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African Journal of Food, Agriculture, Nutrition and Development
Rural Outreach Program
ISSN: 1684-5358
EISSN: 1684-5374
Vol. 12, No. 7, 2012, pp. 7072-7087
Bioline Code: nd12110
Full paper language: English
Document type: Research Article
Document available free of charge

African Journal of Food, Agriculture, Nutrition and Development, Vol. 12, No. 7, 2012, pp. 7072-7087

 en MORPHOLOGICAL CHARACTERIZATION AND IDENTIFICATION OF Phytophthora check for this species in other resources SPECIES CAUSING CITRUS GUMMOSIS IN KENYA
Mounde, LG; Ateka, EM; Kihurani, AW & Wasilwa, L

Abstract

Frequent outbreaks of citrus gummosis in Kenyan citrus orchards have been reported, yet the identity and distribution of the Phytophthora check for this species in other resources species causing the disease are unknown. Work was carried out to (i) characterize and identify Phytophthora species associated with citrus gummosis based on cultural and morphological traits and (ii) determine the distribution of these species associated with gummosis in different agroecological zones (AEZ). Some 59 plant and soil samples obtained from symptomatic trees and the rhizosphere were evaluated by direct isolation and baiting, respectively, using Phytophthora semi-selective media. Phytophthora species were identified on the basis of colony morphology, mycelial characteristics, cardinal growth temperatures, morphology and dimensions of sporangia, oogonia and antheridia. For colony morphology and growth temperature studies, a 5 mm diameter mycelial plug of each isolate was transferred to amended cornmeal agar (ACMA) and incubated at 5, 24 and 35°C for 7 days in the dark. Growth rates were evaluated based on daily records of mycelial growth for 7 days. The occurrence and distribution of these species were determined by recording the number of isolates recovered from samples from each AEZ. P. citrophthora check for this species in other resources was the most prevalent (76.3 %) of all the Phytophthora species identified in all the AEZs, followed by P. nicotianae check for this species in other resources (22 %). P. syringae check for this species in other resources was the least (1.7 %) prevalent. P. citrophthora was the only species present in all AEZs sampled whereas P. nicotianae was confined to the coastal lowlands although also present in other zones in a lower scale. P. syringae was present only in low midland zones and was the only species not found in coastal lowland zones. The forty five isolates of P. citrophthora, thirteen isolates of P. nicotianae and one isolate of P. syringae were tested for virulence on fruits of lemon var. rough lemon. The three most virulent isolates of P. citrophthora, two most virulent isolates of P. nicotianae and the only isolate of P. syringae were selected for pathogenicity testing on lemon seedlings. Based on these studies, it may be concluded that P. citrophthora, P. nicotianae (syn. P. parasitica) and P. syringae are the Phytophthora species associated with citrus gummosis in Kenya. Molecular characterization of the pathogens is recommended to confirm true genetic identity of the species.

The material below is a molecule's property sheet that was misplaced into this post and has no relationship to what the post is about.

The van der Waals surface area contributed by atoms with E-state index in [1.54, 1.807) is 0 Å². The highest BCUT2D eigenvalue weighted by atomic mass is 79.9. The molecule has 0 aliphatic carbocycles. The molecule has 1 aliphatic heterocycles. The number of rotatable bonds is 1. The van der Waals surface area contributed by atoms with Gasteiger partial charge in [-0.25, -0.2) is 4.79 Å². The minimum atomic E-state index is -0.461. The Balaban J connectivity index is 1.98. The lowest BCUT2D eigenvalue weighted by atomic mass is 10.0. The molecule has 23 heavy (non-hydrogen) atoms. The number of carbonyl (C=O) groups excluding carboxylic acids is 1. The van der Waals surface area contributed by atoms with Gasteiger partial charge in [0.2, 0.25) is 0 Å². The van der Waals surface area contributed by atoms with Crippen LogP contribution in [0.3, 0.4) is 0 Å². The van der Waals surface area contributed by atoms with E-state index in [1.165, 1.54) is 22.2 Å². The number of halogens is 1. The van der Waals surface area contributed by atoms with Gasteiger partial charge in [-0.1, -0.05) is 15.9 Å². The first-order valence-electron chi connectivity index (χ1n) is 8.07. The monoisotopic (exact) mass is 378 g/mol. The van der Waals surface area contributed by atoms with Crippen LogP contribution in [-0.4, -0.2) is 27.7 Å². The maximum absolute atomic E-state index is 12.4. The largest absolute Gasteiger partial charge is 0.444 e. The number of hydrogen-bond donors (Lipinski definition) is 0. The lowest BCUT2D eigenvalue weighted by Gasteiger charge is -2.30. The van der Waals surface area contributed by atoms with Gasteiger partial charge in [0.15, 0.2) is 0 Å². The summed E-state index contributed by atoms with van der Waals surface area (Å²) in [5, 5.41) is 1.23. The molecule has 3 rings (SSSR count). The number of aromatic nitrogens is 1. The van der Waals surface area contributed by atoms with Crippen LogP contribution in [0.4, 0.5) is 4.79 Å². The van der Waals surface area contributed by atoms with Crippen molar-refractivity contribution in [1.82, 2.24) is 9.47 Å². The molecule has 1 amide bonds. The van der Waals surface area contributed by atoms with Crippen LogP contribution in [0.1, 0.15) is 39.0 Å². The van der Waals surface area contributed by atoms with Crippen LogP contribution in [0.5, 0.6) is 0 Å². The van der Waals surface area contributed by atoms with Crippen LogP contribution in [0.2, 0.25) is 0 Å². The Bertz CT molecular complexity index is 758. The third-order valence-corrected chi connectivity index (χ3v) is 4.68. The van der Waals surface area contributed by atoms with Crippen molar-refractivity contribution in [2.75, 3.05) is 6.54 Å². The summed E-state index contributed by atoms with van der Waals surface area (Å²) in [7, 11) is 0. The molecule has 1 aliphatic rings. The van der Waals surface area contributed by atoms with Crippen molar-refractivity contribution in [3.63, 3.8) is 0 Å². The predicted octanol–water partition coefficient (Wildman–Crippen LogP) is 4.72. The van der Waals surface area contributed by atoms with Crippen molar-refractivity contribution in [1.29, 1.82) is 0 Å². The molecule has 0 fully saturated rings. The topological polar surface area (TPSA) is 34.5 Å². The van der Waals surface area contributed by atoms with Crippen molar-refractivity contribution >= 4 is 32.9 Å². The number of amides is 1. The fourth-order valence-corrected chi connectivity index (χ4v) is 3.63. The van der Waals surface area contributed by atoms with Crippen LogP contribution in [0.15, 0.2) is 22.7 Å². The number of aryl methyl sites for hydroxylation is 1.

Keywords
Phytophthora, morphological, characterization, virulence, pathogenicity

 
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